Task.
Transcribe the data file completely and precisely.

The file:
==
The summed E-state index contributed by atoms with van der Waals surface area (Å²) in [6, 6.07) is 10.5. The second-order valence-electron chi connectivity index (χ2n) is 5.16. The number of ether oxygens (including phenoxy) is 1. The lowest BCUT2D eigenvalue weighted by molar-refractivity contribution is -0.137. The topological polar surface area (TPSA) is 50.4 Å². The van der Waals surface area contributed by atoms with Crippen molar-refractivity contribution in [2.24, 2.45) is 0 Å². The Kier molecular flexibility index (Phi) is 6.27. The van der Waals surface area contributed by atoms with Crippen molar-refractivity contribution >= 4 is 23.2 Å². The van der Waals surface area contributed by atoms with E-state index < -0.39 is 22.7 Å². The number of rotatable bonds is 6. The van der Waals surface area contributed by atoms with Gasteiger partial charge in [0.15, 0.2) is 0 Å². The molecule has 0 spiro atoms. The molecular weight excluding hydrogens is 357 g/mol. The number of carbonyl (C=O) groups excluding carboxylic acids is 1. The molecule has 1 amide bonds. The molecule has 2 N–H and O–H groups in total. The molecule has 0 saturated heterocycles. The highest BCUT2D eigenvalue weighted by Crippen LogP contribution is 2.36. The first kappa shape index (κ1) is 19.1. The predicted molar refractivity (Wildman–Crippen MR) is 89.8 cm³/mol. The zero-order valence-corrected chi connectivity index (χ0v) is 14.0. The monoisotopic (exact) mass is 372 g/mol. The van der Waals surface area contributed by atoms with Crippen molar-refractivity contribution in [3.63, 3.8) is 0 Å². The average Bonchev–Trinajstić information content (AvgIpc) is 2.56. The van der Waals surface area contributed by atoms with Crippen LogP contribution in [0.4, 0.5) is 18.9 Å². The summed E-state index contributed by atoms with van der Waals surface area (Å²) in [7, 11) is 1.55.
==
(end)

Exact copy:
The summed E-state index contributed by atoms with van der Waals surface area (Å²) in [6, 6.07) is 10.5. The second-order valence-electron chi connectivity index (χ2n) is 5.16. The number of ether oxygens (including phenoxy) is 1. The lowest BCUT2D eigenvalue weighted by molar-refractivity contribution is -0.137. The topological polar surface area (TPSA) is 50.4 Å². The van der Waals surface area contributed by atoms with Crippen molar-refractivity contribution in [2.24, 2.45) is 0 Å². The Kier molecular flexibility index (Phi) is 6.27. The van der Waals surface area contributed by atoms with Crippen molar-refractivity contribution >= 4 is 23.2 Å². The van der Waals surface area contributed by atoms with E-state index < -0.39 is 22.7 Å². The number of rotatable bonds is 6. The van der Waals surface area contributed by atoms with Gasteiger partial charge in [0.15, 0.2) is 0 Å². The molecule has 0 spiro atoms. The molecular weight excluding hydrogens is 357 g/mol. The number of carbonyl (C=O) groups excluding carboxylic acids is 1. The molecule has 1 amide bonds. The molecule has 2 N–H and O–H groups in total. The molecule has 0 saturated heterocycles. The highest BCUT2D eigenvalue weighted by Crippen LogP contribution is 2.36. The first kappa shape index (κ1) is 19.1. The predicted molar refractivity (Wildman–Crippen MR) is 89.8 cm³/mol. The zero-order valence-corrected chi connectivity index (χ0v) is 14.0. The monoisotopic (exact) mass is 372 g/mol. The van der Waals surface area contributed by atoms with Crippen molar-refractivity contribution in [3.63, 3.8) is 0 Å². The average Bonchev–Trinajstić information content (AvgIpc) is 2.56. The van der Waals surface area contributed by atoms with Crippen LogP contribution in [0.4, 0.5) is 18.9 Å². The summed E-state index contributed by atoms with van der Waals surface area (Å²) in [7, 11) is 1.55.